PASADENA, Calif. – After filming a miniseries about Ebola, it seems pretty reasonable that you might watch your hands a little more than usual. But Julianna Margulies took that advice to an extreme.
Margulies (“ER,” “The Good Wife”) stars in National Geographic’s miniseries adaptation of Richard Preston’s 1994 book “The Hot Zone,” due May 27, which traces the origins of the virus.
She explained that while researching for a role as Nancy Jaxx, a government pathologist who helped head off a potential Ebola outbreak in 1989, she became more aware of hygiene and germs.
“I definitely wash my hands more, and am very aware of what I’m touching and where things might have been,” she told the Television Critics Association on Sunday. “I now carry wipes in my bag. I never used to do that.”
“It’s also not just the hand-washing,” she added, as she described working with her character’s real-life nephew, an infectious disease specialist, on the series.
“He told me infectious disease specialists never touch their face. And he said now that you know, you’re going to watch people, and you’re going to see how often they touch their face. … So now I’m always sitting on my hands. It is kind of fascinating; it’s really horrible.”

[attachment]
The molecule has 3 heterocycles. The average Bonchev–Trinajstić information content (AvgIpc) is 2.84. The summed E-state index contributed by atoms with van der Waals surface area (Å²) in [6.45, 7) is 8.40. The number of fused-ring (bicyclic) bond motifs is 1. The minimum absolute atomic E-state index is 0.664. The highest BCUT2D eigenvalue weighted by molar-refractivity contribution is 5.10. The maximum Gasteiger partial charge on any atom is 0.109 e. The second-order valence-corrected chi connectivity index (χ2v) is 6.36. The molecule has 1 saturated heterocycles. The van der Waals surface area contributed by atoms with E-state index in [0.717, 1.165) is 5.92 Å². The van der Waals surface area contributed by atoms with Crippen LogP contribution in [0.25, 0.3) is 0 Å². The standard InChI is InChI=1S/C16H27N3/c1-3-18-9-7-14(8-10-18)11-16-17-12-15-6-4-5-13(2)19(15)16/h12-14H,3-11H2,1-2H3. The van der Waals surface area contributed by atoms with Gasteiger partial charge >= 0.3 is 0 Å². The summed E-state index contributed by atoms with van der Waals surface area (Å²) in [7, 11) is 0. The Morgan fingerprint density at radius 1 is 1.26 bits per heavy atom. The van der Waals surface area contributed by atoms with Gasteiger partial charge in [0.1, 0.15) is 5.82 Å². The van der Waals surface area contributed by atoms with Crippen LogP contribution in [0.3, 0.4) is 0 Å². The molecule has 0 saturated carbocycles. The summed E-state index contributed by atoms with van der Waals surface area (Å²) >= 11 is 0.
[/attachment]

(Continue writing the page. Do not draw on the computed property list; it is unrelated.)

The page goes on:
Working on “Hot Zone” has also made the actress more aware of the disease, and she’s concerned it’s not bigger news.
“There were a lot of stories about Ebola the whole time we were shooting,” she said. “Every day there seemed to be another story about Ebola in small print. I found it disturbing that it wasn’t on the front page. … It just makes our show more relevant and more timely. … People think because Ebola is found in these faraway African villages it has nothing to do with us here in the U.S.,” she said. “My reaction is that it’s good that it’s out there, that people understand that it’s something we need to take seriously. But I don’t see any action.”
Unfotunately, NBC’s “ER” didn’t prepare Margulies for wearing hazmat suits and talking about viruses in “Hot Zone.”
“Being a nurse in ‘ER,’ aside from the fact that you’re dealing with gloves and blood, is completely different from being a pathologist,” she said, comparing her roles. “It didn’t, sadly, help at all. Because I don’t have a medical brain, so none of the terminology stays there. I memorize it … I can’t hold it. Otherwise I’d think I’d be doing really important work.”
But some of her time on television has stuck in her mind, particularly what she learned playing an attorney on CBS’s “Good Wife.”
“The lawyer stuff stays!”
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